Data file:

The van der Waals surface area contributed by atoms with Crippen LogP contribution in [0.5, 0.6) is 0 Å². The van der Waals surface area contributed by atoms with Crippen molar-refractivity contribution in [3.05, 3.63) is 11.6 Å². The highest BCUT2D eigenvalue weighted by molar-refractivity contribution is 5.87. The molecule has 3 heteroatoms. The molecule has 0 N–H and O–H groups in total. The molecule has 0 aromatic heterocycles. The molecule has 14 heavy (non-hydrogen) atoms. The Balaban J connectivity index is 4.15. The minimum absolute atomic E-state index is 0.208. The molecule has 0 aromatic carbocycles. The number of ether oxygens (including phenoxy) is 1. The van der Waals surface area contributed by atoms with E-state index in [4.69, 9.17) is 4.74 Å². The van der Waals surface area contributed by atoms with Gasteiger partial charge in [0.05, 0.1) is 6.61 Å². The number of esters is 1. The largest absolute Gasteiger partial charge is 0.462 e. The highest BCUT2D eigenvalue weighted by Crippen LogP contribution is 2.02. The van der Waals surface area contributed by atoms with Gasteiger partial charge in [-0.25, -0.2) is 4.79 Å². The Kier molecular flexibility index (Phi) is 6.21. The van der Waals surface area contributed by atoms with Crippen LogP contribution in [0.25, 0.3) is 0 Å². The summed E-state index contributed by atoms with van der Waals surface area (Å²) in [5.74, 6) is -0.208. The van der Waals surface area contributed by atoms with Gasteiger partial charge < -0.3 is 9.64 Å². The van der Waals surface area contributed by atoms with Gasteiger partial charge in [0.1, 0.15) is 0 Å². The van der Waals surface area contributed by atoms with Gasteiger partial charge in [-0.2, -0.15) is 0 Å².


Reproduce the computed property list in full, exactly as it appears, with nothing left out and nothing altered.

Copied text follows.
The van der Waals surface area contributed by atoms with Crippen LogP contribution in [0.5, 0.6) is 0 Å². The van der Waals surface area contributed by atoms with Crippen molar-refractivity contribution in [3.05, 3.63) is 11.6 Å². The highest BCUT2D eigenvalue weighted by molar-refractivity contribution is 5.87. The molecule has 3 heteroatoms. The molecule has 0 N–H and O–H groups in total. The molecule has 0 aromatic heterocycles. The molecule has 14 heavy (non-hydrogen) atoms. The Balaban J connectivity index is 4.15. The minimum absolute atomic E-state index is 0.208. The molecule has 0 aromatic carbocycles. The number of ether oxygens (including phenoxy) is 1. The van der Waals surface area contributed by atoms with E-state index in [4.69, 9.17) is 4.74 Å². The van der Waals surface area contributed by atoms with Gasteiger partial charge in [0.05, 0.1) is 6.61 Å². The number of esters is 1. The largest absolute Gasteiger partial charge is 0.462 e. The highest BCUT2D eigenvalue weighted by Crippen LogP contribution is 2.02. The van der Waals surface area contributed by atoms with Gasteiger partial charge in [-0.25, -0.2) is 4.79 Å². The Kier molecular flexibility index (Phi) is 6.21. The van der Waals surface area contributed by atoms with Crippen LogP contribution in [0.25, 0.3) is 0 Å². The summed E-state index contributed by atoms with van der Waals surface area (Å²) in [5.74, 6) is -0.208. The van der Waals surface area contributed by atoms with Gasteiger partial charge < -0.3 is 9.64 Å². The van der Waals surface area contributed by atoms with Gasteiger partial charge in [0.1, 0.15) is 0 Å². The van der Waals surface area contributed by atoms with Gasteiger partial charge in [-0.2, -0.15) is 0 Å².